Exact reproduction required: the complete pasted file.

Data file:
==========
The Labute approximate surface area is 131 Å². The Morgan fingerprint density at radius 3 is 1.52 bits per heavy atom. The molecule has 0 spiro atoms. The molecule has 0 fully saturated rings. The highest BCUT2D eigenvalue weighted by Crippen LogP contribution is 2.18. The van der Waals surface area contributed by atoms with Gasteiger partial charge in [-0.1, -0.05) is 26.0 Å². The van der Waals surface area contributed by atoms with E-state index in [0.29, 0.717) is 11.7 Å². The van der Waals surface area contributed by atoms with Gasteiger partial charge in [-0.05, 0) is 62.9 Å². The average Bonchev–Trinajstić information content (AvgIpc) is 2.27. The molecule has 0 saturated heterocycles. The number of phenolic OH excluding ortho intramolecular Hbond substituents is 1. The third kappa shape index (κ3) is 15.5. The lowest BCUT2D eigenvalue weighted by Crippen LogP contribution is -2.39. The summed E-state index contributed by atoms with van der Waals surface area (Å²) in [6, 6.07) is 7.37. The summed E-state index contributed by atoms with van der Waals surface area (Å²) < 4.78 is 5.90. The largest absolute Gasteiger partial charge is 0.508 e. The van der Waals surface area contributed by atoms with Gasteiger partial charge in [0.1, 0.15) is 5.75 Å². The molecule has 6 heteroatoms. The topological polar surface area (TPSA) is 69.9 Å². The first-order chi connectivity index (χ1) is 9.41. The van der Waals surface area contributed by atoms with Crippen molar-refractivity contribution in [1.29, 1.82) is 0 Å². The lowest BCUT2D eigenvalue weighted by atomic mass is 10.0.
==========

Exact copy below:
The Labute approximate surface area is 131 Å². The Morgan fingerprint density at radius 3 is 1.52 bits per heavy atom. The molecule has 0 spiro atoms. The molecule has 0 fully saturated rings. The highest BCUT2D eigenvalue weighted by Crippen LogP contribution is 2.18. The van der Waals surface area contributed by atoms with Gasteiger partial charge in [-0.1, -0.05) is 26.0 Å². The van der Waals surface area contributed by atoms with E-state index in [0.29, 0.717) is 11.7 Å². The van der Waals surface area contributed by atoms with Gasteiger partial charge in [-0.05, 0) is 62.9 Å². The average Bonchev–Trinajstić information content (AvgIpc) is 2.27. The molecule has 0 saturated heterocycles. The number of phenolic OH excluding ortho intramolecular Hbond substituents is 1. The third kappa shape index (κ3) is 15.5. The lowest BCUT2D eigenvalue weighted by Crippen LogP contribution is -2.39. The summed E-state index contributed by atoms with van der Waals surface area (Å²) in [6, 6.07) is 7.37. The summed E-state index contributed by atoms with van der Waals surface area (Å²) < 4.78 is 5.90. The largest absolute Gasteiger partial charge is 0.508 e. The van der Waals surface area contributed by atoms with Gasteiger partial charge in [0.1, 0.15) is 5.75 Å². The molecule has 6 heteroatoms. The topological polar surface area (TPSA) is 69.9 Å². The first-order chi connectivity index (χ1) is 9.41. The van der Waals surface area contributed by atoms with Crippen molar-refractivity contribution in [1.29, 1.82) is 0 Å². The lowest BCUT2D eigenvalue weighted by atomic mass is 10.0.